So yes...I'm "lucky" in that doctors did an autopsy, and think my baby died as a result of the untreated FVL. She was small for her gestational age, and the placenta was nearly half-clotted, so she couldn't get enough nutrients and oxygen.
Even armed with this knowledge, and realizing that my next pregnancy will be closely monitored by high-risk specialists and such -- there's no guarantee the outcome will be any different (notice the part about "recurrent" fetal loss in the medical excerpt above?). And this is the crux of what scares the living shit out of me.
It's on my mind because around August or September of this year, my husband and I decided to start actively trying to get pregnant again, however scared we both might be (because let's face it -- the fears affect us both).
I'm in a better place, health-wise, than I was last time around -- I'm down 40 pounds, my blood pressure is normal, I exercise regularly and added certain foods to my diet the doctors said would be beneficial for my circulation (flaxseed, walnuts). But again, that word -- "recurrent" -- haunts my brain.
Not enough to stop trying to get knocked up, but enough that it can really give me a case of The Sads.
I try very hard to have a positive attitude about my future chances. After all, there are many women with FVL who have completely normal pregnancies and don't ever develop symptoms.
I've sought out some "Pregnancy and FVL" groups online, and I do like hearing the success stories, but it feels like a lot of the posts consist of women bitching about the price of blood thinners and insurance issues. All of which is valid, of course, but I guess I'm looking for info of a more personal nature.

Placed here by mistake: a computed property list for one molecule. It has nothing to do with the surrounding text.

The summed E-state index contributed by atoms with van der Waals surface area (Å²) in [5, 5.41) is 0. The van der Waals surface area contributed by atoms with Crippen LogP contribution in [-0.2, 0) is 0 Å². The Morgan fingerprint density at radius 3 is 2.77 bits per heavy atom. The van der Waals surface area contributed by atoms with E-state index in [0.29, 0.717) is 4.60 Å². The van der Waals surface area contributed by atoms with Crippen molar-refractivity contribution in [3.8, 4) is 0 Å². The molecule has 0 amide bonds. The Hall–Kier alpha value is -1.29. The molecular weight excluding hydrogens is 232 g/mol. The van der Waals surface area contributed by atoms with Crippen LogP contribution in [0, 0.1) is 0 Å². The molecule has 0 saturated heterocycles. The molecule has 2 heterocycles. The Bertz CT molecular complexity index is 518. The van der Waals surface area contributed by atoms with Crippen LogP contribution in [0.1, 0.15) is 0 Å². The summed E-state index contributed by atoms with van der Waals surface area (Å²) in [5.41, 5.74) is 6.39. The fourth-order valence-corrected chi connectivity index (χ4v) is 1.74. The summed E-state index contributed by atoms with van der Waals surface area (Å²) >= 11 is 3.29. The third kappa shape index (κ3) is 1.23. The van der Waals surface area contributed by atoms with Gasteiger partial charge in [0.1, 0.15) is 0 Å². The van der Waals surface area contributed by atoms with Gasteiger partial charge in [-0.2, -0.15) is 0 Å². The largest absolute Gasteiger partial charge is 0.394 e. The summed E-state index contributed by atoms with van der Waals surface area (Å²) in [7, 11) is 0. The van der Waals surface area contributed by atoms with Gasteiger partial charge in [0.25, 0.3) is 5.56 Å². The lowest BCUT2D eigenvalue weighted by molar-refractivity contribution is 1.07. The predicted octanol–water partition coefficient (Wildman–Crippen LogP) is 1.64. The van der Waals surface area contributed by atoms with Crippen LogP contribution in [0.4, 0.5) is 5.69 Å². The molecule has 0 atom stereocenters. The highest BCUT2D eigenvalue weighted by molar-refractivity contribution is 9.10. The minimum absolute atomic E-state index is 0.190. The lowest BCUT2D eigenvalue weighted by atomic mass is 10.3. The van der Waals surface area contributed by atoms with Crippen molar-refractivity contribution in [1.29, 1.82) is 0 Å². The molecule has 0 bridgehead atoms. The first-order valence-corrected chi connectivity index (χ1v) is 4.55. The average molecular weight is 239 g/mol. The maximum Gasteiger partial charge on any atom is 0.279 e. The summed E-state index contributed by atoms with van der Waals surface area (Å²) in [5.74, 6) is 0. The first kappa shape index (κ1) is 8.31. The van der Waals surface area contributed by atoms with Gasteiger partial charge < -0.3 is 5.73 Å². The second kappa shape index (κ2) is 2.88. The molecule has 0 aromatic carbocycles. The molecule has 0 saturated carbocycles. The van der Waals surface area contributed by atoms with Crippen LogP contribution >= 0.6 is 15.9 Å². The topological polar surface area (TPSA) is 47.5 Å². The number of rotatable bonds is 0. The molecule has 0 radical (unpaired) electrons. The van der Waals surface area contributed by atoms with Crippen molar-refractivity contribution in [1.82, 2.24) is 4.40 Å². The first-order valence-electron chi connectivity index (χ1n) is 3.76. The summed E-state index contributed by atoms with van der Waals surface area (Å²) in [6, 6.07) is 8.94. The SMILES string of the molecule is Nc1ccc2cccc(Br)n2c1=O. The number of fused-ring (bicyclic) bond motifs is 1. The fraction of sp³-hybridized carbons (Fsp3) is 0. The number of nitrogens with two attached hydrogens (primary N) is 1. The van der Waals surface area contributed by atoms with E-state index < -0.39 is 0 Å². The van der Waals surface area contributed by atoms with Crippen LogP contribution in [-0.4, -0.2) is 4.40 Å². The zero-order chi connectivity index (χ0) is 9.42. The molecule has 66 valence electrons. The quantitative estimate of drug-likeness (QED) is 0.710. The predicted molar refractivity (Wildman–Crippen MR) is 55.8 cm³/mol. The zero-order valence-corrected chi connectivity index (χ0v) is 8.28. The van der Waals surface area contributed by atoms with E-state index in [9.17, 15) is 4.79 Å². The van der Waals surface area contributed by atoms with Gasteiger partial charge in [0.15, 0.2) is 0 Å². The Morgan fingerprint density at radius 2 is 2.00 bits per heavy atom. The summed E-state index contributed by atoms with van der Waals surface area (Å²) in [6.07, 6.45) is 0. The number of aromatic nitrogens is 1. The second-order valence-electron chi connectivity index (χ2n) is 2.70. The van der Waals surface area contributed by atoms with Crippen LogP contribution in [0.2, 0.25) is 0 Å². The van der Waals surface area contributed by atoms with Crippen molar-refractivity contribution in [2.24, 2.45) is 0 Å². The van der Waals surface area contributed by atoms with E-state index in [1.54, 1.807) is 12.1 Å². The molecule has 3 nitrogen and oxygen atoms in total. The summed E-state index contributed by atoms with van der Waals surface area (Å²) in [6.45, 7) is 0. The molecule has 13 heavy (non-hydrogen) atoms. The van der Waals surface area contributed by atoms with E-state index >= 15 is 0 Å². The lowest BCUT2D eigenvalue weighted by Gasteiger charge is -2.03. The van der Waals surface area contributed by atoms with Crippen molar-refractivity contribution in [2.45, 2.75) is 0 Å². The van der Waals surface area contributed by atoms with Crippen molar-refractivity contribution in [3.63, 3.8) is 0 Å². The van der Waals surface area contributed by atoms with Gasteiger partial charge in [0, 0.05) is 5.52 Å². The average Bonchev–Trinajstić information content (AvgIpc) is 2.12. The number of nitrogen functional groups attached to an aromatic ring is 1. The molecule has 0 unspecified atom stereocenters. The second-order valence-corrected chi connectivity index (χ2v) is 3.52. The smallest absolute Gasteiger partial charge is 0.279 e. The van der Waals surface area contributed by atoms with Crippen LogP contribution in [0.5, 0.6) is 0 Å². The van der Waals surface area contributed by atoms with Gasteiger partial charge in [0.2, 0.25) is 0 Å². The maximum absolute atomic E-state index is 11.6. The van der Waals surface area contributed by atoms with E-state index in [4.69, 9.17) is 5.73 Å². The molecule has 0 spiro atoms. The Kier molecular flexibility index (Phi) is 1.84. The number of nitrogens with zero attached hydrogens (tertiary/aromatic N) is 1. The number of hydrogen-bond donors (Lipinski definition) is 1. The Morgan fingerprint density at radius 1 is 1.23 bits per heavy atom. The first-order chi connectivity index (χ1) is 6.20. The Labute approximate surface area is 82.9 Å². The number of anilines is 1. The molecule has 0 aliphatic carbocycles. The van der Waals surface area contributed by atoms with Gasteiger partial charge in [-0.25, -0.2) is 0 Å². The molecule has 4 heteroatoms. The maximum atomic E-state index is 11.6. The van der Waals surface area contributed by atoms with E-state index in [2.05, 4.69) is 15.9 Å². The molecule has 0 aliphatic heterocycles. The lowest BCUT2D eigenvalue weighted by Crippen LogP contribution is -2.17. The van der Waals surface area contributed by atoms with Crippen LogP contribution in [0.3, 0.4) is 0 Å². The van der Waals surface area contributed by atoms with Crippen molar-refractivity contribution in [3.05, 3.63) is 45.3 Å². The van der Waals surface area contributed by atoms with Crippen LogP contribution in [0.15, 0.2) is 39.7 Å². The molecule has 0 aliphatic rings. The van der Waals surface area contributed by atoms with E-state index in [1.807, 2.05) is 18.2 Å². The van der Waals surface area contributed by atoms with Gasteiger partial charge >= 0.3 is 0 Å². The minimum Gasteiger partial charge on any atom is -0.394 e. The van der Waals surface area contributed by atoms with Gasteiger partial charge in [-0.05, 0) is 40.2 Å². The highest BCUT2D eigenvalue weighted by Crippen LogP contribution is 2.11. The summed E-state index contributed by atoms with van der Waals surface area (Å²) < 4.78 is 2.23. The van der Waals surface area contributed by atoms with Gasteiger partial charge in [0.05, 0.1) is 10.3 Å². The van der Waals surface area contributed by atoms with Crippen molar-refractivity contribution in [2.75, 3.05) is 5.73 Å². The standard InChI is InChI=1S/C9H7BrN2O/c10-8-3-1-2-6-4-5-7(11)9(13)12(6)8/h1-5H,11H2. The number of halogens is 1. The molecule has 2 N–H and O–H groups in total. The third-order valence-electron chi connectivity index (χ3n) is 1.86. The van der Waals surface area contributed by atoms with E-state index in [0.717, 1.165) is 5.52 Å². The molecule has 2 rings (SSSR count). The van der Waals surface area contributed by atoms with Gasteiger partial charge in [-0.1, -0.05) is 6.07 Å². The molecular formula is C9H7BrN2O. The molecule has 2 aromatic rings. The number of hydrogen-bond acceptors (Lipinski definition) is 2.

Info like…when you get pregnant after a loss, how do you let your guard down long enough to allow yourself some excitement about it? Is it even possible, when that first-time expectant parent optimism is just gone? I can no longer take for granted that everything will go normally and end well.
Also, when you're pregnant it's as if your body becomes public property in a weird way -- people (strangers and friends alike) love to share their opinions about pregnancy, childbirth and childrearing.
They want to touch you, and they talk your ear off. I dread the thought of someone asking me, "Is this your first?" and the short-circuit that will likely happen in my brain when I try to formulate an answer.
If I say No, they may assume I have a living child and start prodding me for more information and oh-so-cute details -- and then I'll have to be a complete downer and explain. If I try to keep things light and just say Yes, I'll have to sit through their exuberant blathering about what to expect.